Let’s advocate that our students be more thoughtful when they tweet. And let’s be more thoughtful too about our own responses…

[cross-posted at Front and Central]

Image credit: Twitter (via Cañon City Daily Record)

The statistics on cyberbullying

Larry Magid says:

it didn’t surprise me to hear the spokesperson for the monitoring app claim that 70 percent of kids had been cyberbullied. Though not all are guilty of this, it’s not uncommon to hear such exaggerations from companies (and some agencies and non-profits) in the Internet safety space.

While any case of cyberbullying is bad, the fact is that the statistics are nowhere near as dire. The numbers vary a lot. The National Center for Educational Statistics reports that 6 percent of students in grades 6-12 experienced cyberbullying. The Centers for Disease Control found in 2011 that 16.2 percent of students had been bullied via email, chat rooms, instant messaging, websites or texting — compared to 20.1 percent who had been bullied on school property (traditional bullying) — during the 12 months prior to the survey. The Cyberbullying Research Center reports that “on average, about 24 percent of the students who have been a part of our last six studies have said they have been the victim of cyberbullying at some point in their lifetime.”

Dan Olweus, who the editor of the European Journal of Development Psychology referred to as the “father of bullying research” wrote a 2012 article for that journal where he said that “claims about cyberbullying made in the media and elsewhere are greatly exaggerated and have little empirical scientific support.” Based on a three-year survey of more than 440,000 U.S. children (between 3rd and 12th grade), 4.5 percent of kids had been cyberbullied compared to 17.6 percent from that same sample who had experienced traditional bullying. An even more interesting statistic from that study is that only 2.8 percent of kids had bullied others.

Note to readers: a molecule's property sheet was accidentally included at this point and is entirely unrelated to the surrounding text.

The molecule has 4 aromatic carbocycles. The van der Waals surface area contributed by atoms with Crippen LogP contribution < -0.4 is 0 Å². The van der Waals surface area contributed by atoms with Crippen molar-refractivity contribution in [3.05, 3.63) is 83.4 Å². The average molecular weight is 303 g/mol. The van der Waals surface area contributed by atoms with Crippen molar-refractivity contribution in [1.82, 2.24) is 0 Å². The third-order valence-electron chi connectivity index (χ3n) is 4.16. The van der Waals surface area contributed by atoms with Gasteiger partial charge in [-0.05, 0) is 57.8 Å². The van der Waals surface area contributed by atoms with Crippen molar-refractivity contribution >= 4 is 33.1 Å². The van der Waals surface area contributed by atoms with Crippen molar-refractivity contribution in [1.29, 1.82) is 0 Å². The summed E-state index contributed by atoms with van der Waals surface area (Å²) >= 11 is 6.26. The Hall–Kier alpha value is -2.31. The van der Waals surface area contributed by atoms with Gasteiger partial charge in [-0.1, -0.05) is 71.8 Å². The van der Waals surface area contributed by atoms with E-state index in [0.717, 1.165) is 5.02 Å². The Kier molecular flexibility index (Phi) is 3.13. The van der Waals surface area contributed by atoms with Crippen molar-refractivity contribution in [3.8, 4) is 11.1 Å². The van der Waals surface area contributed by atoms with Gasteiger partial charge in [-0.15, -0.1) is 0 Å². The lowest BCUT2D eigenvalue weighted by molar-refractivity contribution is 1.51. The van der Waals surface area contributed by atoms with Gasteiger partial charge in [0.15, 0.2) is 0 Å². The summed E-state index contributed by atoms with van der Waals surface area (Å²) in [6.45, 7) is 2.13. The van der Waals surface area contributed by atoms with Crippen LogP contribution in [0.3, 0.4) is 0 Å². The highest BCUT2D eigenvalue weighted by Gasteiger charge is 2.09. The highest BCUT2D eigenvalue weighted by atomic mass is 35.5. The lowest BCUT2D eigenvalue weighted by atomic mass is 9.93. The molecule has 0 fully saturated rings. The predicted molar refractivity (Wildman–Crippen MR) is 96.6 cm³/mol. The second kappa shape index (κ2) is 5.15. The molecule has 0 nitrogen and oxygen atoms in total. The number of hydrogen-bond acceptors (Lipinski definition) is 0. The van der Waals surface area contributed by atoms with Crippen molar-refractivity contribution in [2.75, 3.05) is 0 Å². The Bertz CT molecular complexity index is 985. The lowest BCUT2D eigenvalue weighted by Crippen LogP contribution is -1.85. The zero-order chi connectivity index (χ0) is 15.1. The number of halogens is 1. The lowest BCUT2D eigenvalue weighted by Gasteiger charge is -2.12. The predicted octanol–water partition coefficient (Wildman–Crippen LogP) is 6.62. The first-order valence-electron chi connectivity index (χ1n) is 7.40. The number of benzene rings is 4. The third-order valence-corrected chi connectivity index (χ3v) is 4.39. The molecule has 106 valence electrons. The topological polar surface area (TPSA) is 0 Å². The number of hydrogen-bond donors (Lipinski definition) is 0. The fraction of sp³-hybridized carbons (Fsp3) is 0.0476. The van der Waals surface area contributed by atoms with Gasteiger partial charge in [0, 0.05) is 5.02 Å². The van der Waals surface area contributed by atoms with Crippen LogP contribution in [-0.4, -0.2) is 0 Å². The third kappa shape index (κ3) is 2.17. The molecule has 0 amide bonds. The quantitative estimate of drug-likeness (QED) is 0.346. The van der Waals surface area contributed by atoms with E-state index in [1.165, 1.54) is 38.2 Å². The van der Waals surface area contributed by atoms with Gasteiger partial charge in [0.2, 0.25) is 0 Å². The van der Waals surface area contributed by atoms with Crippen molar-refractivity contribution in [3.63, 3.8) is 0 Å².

via http://www.huffingtonpost.com/larry-magid/beware-of-the-internet-safety_b_4066956.html

This is not the answer to cyberbullying

Over at CNN, Francey Hakes opines:

Schools should also monitor cyberbehavior by students. There are good software tools that monitor cyberactivity in real time and flag threats based on keyword libraries that are specific to threatening, bullying, suicidal, or violent language. Every school should have this kind of sophisticated monitoring to capture such behavior.

No, this is not the answer to cyberbullying. America is not a police state. Whether educators like it or not, students have Constitutionally-protected speech and privacy rights. Every individual in the United States, no matter how young, has essential human rights and liberties that are rooted in self-autonomy, privacy, and freedom from invasive searching, tracking, and monitoring by the government.

I’m not a conspiracy theorist and I don’t walk around with a tin foil hat, but the idea of public schools actively monitoring the online speech and behaviors of youth with the intent of catching them doing something bad sends chills up my spine. This is just another classic example of fear run amok…